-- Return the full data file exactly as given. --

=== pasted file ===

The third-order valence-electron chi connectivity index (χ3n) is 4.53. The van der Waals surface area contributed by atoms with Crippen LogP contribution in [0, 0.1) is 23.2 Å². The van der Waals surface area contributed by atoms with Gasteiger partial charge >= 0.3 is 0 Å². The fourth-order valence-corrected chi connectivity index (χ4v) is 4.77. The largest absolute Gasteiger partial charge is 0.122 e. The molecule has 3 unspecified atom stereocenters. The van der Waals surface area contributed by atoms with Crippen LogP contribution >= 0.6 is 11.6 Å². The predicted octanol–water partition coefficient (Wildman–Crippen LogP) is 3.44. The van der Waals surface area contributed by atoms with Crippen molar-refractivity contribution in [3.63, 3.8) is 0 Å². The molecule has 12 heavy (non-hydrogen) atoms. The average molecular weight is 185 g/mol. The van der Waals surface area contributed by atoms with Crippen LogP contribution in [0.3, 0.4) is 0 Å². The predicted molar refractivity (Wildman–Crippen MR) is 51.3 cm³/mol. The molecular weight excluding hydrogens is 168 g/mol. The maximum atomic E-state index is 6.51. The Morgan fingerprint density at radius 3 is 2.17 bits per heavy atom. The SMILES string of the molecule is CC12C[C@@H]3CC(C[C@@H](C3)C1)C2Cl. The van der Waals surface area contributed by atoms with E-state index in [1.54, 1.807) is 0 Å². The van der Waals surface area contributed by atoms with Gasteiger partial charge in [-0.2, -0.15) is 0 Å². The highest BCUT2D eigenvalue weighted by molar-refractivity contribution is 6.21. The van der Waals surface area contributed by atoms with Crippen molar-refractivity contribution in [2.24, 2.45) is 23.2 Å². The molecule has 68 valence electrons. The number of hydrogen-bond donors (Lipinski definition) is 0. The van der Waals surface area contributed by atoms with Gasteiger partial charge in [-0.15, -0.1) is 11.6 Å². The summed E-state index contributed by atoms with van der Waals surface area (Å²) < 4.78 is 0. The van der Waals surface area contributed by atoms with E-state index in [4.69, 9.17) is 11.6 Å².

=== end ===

The third-order valence-electron chi connectivity index (χ3n) is 4.53. The van der Waals surface area contributed by atoms with Crippen LogP contribution in [0, 0.1) is 23.2 Å². The van der Waals surface area contributed by atoms with Gasteiger partial charge >= 0.3 is 0 Å². The fourth-order valence-corrected chi connectivity index (χ4v) is 4.77. The largest absolute Gasteiger partial charge is 0.122 e. The molecule has 3 unspecified atom stereocenters. The van der Waals surface area contributed by atoms with Crippen LogP contribution >= 0.6 is 11.6 Å². The predicted octanol–water partition coefficient (Wildman–Crippen LogP) is 3.44. The van der Waals surface area contributed by atoms with Crippen molar-refractivity contribution in [3.63, 3.8) is 0 Å². The molecule has 12 heavy (non-hydrogen) atoms. The average molecular weight is 185 g/mol. The van der Waals surface area contributed by atoms with Crippen LogP contribution in [0.3, 0.4) is 0 Å². The predicted molar refractivity (Wildman–Crippen MR) is 51.3 cm³/mol. The molecular weight excluding hydrogens is 168 g/mol. The maximum atomic E-state index is 6.51. The Morgan fingerprint density at radius 3 is 2.17 bits per heavy atom. The SMILES string of the molecule is CC12C[C@@H]3CC(C[C@@H](C3)C1)C2Cl. The van der Waals surface area contributed by atoms with E-state index in [1.54, 1.807) is 0 Å². The van der Waals surface area contributed by atoms with Gasteiger partial charge in [-0.2, -0.15) is 0 Å². The highest BCUT2D eigenvalue weighted by molar-refractivity contribution is 6.21. The van der Waals surface area contributed by atoms with Crippen molar-refractivity contribution in [2.24, 2.45) is 23.2 Å². The molecule has 68 valence electrons. The number of hydrogen-bond donors (Lipinski definition) is 0. The van der Waals surface area contributed by atoms with Gasteiger partial charge in [-0.15, -0.1) is 11.6 Å². The summed E-state index contributed by atoms with van der Waals surface area (Å²) < 4.78 is 0. The van der Waals surface area contributed by atoms with E-state index in [4.69, 9.17) is 11.6 Å².